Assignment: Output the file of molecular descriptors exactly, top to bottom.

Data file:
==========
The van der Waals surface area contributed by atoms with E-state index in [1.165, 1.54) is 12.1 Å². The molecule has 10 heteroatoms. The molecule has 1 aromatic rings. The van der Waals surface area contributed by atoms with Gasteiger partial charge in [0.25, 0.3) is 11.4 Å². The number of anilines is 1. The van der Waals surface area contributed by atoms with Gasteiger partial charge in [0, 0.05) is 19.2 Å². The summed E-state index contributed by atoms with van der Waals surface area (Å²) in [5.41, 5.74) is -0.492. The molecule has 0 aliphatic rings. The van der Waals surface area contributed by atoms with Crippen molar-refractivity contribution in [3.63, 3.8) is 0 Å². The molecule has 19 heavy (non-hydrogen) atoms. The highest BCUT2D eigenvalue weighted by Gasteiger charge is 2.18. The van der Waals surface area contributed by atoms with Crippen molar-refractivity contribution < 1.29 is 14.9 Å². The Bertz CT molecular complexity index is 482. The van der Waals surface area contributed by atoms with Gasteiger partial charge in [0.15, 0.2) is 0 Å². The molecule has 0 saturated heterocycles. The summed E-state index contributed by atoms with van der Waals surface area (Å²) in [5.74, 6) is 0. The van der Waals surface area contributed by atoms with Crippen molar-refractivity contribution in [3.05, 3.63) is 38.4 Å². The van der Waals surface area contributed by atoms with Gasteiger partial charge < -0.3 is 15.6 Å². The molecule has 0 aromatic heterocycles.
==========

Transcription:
The van der Waals surface area contributed by atoms with E-state index in [1.165, 1.54) is 12.1 Å². The molecule has 10 heteroatoms. The molecule has 1 aromatic rings. The van der Waals surface area contributed by atoms with Gasteiger partial charge in [0.25, 0.3) is 11.4 Å². The number of anilines is 1. The van der Waals surface area contributed by atoms with Gasteiger partial charge in [0, 0.05) is 19.2 Å². The summed E-state index contributed by atoms with van der Waals surface area (Å²) in [5.41, 5.74) is -0.492. The molecule has 0 aliphatic rings. The van der Waals surface area contributed by atoms with Crippen molar-refractivity contribution in [3.63, 3.8) is 0 Å². The molecule has 19 heavy (non-hydrogen) atoms. The highest BCUT2D eigenvalue weighted by Gasteiger charge is 2.18. The van der Waals surface area contributed by atoms with Crippen molar-refractivity contribution < 1.29 is 14.9 Å². The Bertz CT molecular complexity index is 482. The van der Waals surface area contributed by atoms with Gasteiger partial charge in [0.15, 0.2) is 0 Å². The molecule has 0 saturated heterocycles. The summed E-state index contributed by atoms with van der Waals surface area (Å²) in [5.74, 6) is 0. The van der Waals surface area contributed by atoms with Crippen molar-refractivity contribution in [3.05, 3.63) is 38.4 Å². The van der Waals surface area contributed by atoms with Gasteiger partial charge < -0.3 is 15.6 Å². The molecule has 0 aromatic heterocycles.